Very helpful to know about the visual cue in outline view for sleeping agents.  For me it was hidden in plain sight. Of course many Americans like me grew up with cheap electricity and don't always turn lights off when they should! Even with TB's power maybe I'll have to adapt. But assuming bad habits die hard and I forget to turn out the lights, I'm wondering in terms of TB power conservation:

Would having $Prototype|= protoFragment in the action of my example agent collecting thousands of fragments be noticably more efficient than  $Prototype=protoFragment?

And now a  'Humpty Dumpty' problem:

Suppose I explode long text into fragments.  Then to slim down the TBX I want to delete the text of the source note, but keep the note for its values in $MyString and other relevant attributes describing the soource.  If the fragments have been moved around in the outline order and otherwise tortured for insights, can I be confident it is easy to put them back together again in their original order. Or will it take all the King's men?  I know I can easily gather them with an agent query on the relevant value for $MyString. But what attribute is available for the sort?  I see that $Created is identical for all children of  a given Exploded Text container, presumably because they were all created in the same instant in the big bang.  Does TB have a unique note identifier?  (If so, though, like a UniqueID in a relational database table I suppose it might not be in sequence anyway…).
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Re: Sweeping up after a long text 'Explode...'
Reply #7 - Mar 2nd, 2010, 6:42pm
 
You can get a unique "serial number" for notes by creating a number Attribute and ticking the "sequential" checkbox (which I didn't notice until a forum post pointed it out about a year ago).  Each new note takes the "next" (+1) value of this attribute, and in my quick test, the exploded notes are created in the expected order (1st paragraph-->2nd paragraph--> etc.).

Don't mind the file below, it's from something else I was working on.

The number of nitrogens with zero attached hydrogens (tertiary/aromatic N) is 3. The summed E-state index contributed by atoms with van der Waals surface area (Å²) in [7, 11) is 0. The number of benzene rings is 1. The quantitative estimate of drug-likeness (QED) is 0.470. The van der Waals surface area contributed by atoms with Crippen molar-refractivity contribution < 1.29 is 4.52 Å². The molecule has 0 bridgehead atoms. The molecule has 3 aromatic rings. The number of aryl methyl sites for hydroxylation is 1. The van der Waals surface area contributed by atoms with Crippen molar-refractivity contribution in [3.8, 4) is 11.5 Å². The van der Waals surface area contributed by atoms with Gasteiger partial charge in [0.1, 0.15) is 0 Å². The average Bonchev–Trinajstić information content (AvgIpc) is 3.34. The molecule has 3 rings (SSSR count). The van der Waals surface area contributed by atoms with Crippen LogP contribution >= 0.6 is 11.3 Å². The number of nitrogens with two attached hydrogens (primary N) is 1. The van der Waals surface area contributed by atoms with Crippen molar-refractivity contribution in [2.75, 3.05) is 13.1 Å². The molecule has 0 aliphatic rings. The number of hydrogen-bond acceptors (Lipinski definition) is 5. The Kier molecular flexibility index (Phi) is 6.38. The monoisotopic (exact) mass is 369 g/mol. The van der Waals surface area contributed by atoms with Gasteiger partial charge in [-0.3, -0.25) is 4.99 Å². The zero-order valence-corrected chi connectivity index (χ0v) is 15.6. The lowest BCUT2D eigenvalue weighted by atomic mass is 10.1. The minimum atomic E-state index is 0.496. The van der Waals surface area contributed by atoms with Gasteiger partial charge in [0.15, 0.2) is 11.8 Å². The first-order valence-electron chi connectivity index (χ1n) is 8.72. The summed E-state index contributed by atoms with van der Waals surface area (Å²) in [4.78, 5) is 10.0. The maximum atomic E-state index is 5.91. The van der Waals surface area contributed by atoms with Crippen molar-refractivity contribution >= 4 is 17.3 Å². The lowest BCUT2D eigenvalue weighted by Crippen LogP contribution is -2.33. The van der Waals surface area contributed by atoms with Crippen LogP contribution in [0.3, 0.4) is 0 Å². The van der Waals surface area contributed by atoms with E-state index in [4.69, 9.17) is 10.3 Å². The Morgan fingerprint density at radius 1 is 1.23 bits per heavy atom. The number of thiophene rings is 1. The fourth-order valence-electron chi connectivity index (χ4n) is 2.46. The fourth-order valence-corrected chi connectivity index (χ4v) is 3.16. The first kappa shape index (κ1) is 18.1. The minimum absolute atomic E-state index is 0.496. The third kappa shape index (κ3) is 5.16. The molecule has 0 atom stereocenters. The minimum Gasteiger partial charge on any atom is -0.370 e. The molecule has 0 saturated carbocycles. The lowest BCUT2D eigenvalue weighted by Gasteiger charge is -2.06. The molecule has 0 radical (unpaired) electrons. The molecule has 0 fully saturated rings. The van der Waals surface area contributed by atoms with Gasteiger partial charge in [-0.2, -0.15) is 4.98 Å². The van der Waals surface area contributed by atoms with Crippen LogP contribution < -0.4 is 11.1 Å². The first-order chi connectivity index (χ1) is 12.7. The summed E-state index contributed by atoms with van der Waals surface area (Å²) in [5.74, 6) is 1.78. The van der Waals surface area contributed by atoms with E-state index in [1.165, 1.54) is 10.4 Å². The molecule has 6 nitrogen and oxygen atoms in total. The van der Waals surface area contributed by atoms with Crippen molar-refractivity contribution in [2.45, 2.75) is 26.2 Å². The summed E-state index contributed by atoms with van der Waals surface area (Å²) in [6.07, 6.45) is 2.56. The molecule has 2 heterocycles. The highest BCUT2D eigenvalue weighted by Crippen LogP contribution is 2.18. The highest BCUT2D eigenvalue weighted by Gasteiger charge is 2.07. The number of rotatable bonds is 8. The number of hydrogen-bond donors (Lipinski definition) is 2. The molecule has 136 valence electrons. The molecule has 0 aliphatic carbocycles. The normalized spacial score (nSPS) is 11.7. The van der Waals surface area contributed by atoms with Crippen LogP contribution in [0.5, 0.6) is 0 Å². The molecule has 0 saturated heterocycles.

Warning:  the count is going to start at the number of notes you already have on the map--e.g., in my case, 3652.  But you could get a serial number starting at 1 for the explosion results with another OnAdd action in the ExplodePrototype (or self-cancelling rule), something like:

$SerialNumber=$SequentialAttribute-$SequentialAttribute(parent)
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Re: Sweeping up after a long text 'Explode...'
Reply #8 - Mar 2nd, 2010, 8:03pm
 
Yes indeed! Thank you for putting me on to that tick box. And now that I know to search the forum on "sequential" I see lots of relevant discussion. And as you say Explode does indeed create the notes with values in $SequentialAttribute in sequence as expected, starting with the number for Exploded Text, which I see enables your subtraction of the parent value if one wants to start with 1 or whatever (with your number of notes I can see how that might be convenient!). TB doesn't seem to 'reuse' numbers, say if you Explode, fix something in the source note, delete the fragments, and try again. But that is as I would want and expect. Many thanks for the pointer.
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Re: Sweeping up after a long text 'Explode...'
Reply #9 - Mar 3rd, 2010, 4:42am
 
TB doesn't seem to 'reuse' numbers
Yes, but only for number attributes with the sequential option on (default is off). This makes the attribute a 'counter' whereby the count is only ever incremented upwards. If a sequential number attribute is added to
a TBX with existing notes, the latter are all numbered as well; if I recall, they're numbered in current outline order but the main point is everything gets a number.

Following up Jean's idea, if you set a $SourceText string (that is unique to each explode) and a sequential $ExplodeOrder, then an agent could reassemble the note.  Let's assume our source is 'Review Q4-09' then we make an agent:

Query:  $SourceText=="Review Q4-09"
Sort:  $ExplodeOrder  (set via create/rename dialog, or use a rule: $Sort=$ExplodeOrder)

Assuming you've deleted no exploded notes (or tinkered with the referenced attributes) you should have all the text of the original note.

To get the source text back:
  • Set the $Text of the agent ot some other note to all the agent's child aliases' $Text via the AgentAction - don't forget to add a line break "\n" after each item's input or paragraphs will run together at explode margins. Indeed, you need to put back in whatever delimiter you stripped when exploding - so if those vary by source keep a note of setting used.
  • Use ^include^ in an HTML export - you'll need to write your own template.
  • Do the same in Nakakoji via for plain text export.
Doing this reassembly process a lot? Then consider using a prototype agent that sets it's query value from the agent name - there's some info about the technique on aTbRef. If you're going either of the export routes above, use internal (note-based) template for your export template and the prototype agent can be pre-set to use that.